Location: 161 Baldwin Street, Toronto
Though Dipped Donuts has been serving their tasty treats at various events throughout the city for a few years, they’ve only just recently opened a permanent outpost in Kensington Market.
They keep things pretty simple; as far as I can tell, they only serve classic raised doughnuts — nothing with a cakey base, and on the day I visited, nothing filled (though they do have filled doughnuts in their rotation).
Their menu mostly consists of quirky flavours like rosewater pistachio, mango ginger, and London fog.
I tried the blueberry basil, and yeah, it’s good. The doughnut itself is a little bit more dense and chewy than the norm, which is actually quite satisfying.
The glaze was seriously delicious, though I’ll admit that I couldn’t taste any basil flavour. It was bright and fruity, with a mild tartness and a pronounced blueberry flavour. It’s also admirably restrained in its sweetness; it’s basically the polar opposite of the in-your-face sugar bombs you’ll find at Krispy Kreme.
Most of the time, I’m ready to tap out from the sweetness after one doughnut. Here, I could have happily eaten another one (or two).
Location: 4750 Yonge Street – Unit 119, North York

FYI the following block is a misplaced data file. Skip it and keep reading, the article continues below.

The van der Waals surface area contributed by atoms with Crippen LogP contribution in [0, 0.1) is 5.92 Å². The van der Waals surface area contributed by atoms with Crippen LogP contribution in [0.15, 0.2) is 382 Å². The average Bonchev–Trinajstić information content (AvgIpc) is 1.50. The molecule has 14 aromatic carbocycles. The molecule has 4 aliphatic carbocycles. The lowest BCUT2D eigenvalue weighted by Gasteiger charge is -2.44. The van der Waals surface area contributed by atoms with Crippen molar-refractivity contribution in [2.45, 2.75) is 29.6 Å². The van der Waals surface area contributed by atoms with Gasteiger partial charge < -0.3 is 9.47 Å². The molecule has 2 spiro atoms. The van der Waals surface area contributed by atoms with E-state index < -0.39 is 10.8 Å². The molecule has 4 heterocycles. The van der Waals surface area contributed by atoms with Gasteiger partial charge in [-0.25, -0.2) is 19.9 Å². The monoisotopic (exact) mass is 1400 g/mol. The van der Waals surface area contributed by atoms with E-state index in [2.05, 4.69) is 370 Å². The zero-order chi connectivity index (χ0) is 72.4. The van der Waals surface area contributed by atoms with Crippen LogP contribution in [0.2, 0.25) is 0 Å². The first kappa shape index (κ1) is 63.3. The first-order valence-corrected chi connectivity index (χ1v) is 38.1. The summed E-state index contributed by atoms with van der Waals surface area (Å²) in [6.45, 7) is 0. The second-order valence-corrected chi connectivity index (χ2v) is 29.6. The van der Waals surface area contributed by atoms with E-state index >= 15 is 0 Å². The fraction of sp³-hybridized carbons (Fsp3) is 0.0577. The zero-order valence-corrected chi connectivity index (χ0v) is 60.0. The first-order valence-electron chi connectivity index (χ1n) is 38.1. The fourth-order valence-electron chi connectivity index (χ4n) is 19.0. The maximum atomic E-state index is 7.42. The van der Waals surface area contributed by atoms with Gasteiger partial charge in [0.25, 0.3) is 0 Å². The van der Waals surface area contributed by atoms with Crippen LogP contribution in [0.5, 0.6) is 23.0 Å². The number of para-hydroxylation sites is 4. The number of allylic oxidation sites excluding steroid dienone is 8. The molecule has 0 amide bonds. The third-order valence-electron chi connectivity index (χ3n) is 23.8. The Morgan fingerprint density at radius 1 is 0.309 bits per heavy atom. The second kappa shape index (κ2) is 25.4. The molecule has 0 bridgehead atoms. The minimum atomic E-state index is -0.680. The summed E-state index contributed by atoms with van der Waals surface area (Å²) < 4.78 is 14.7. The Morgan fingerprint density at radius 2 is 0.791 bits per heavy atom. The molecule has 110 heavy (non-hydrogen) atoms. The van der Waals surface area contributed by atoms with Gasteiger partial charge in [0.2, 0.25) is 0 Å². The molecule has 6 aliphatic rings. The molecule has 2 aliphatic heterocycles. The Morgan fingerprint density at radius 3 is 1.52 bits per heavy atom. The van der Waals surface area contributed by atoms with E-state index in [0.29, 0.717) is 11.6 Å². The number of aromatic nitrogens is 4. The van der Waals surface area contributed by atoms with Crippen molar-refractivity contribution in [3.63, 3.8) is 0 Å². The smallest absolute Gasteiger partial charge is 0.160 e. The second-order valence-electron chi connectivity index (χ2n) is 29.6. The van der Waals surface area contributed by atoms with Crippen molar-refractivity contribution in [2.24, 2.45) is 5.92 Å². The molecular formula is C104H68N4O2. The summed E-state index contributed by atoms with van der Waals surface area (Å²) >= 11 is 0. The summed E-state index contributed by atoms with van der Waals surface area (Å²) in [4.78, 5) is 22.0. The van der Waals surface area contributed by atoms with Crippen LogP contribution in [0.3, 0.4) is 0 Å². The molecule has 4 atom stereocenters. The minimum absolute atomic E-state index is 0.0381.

I’ve mentioned before that the Japanese Netflix TV show, Kantaro: The Sweet Tooth Salaryman (about a Japanese businessman who’s obsessed with dessert), is pretty much the best. It’s frequently hilarious and features some mesmerizing food porn, not to mention enough slickly-shot footage of Tokyo to make you want to get on the next flight. It’s great.
He eats at least one dessert per episode, and it all looks amazing. Sadly, much of it is really difficult (if not impossible) to find in the GTA.
One of the desserts he eats is called ohagi, and you can actually find it at HCafe, a tiny little Japanese dessert shop near Yonge and Sheppard.
It’s pretty unique. It features a ball of chewy rice (a mix of glutinous rice and regular rice) surrounded by a sweet red bean paste.
It’s not quite like any dessert I’ve ever had — it’s chewy, almost like mochi, but with a coarser texture thanks to the grains of rice. The sweetness is very subtle, and though the flavour is mostly beany, there’s an underlying fruitiness.
It’s odd, but also surprisingly delicious. If you like mochi, this hits a lot of the same notes.
Location: 1285 Elgin Mills Road East, Richmond Hill
Is key lime pie the king of pies? It might be! The contrast between the tart filling, the sweet graham cracker crust, and the creamy topping is absolutely magical when done well. I have a hard time saying no when I see it on a menu.
And La Rocca Creative Kitchen — which serves the type of little pastries that look so nice it’s almost a shame to eat them — makes a really good one.
It’s a little bit untraditional. The typical whipped cream topping is subbed out for creamy Italian meringue, and the crust is made from speculoos cookies instead of graham cracker.
It’s great. Sometimes a key lime pie’s crust can be too substantial or dry, but this had the perfect level of crunch without getting in the way, and the flavour of the speculoos set it apart from the norm.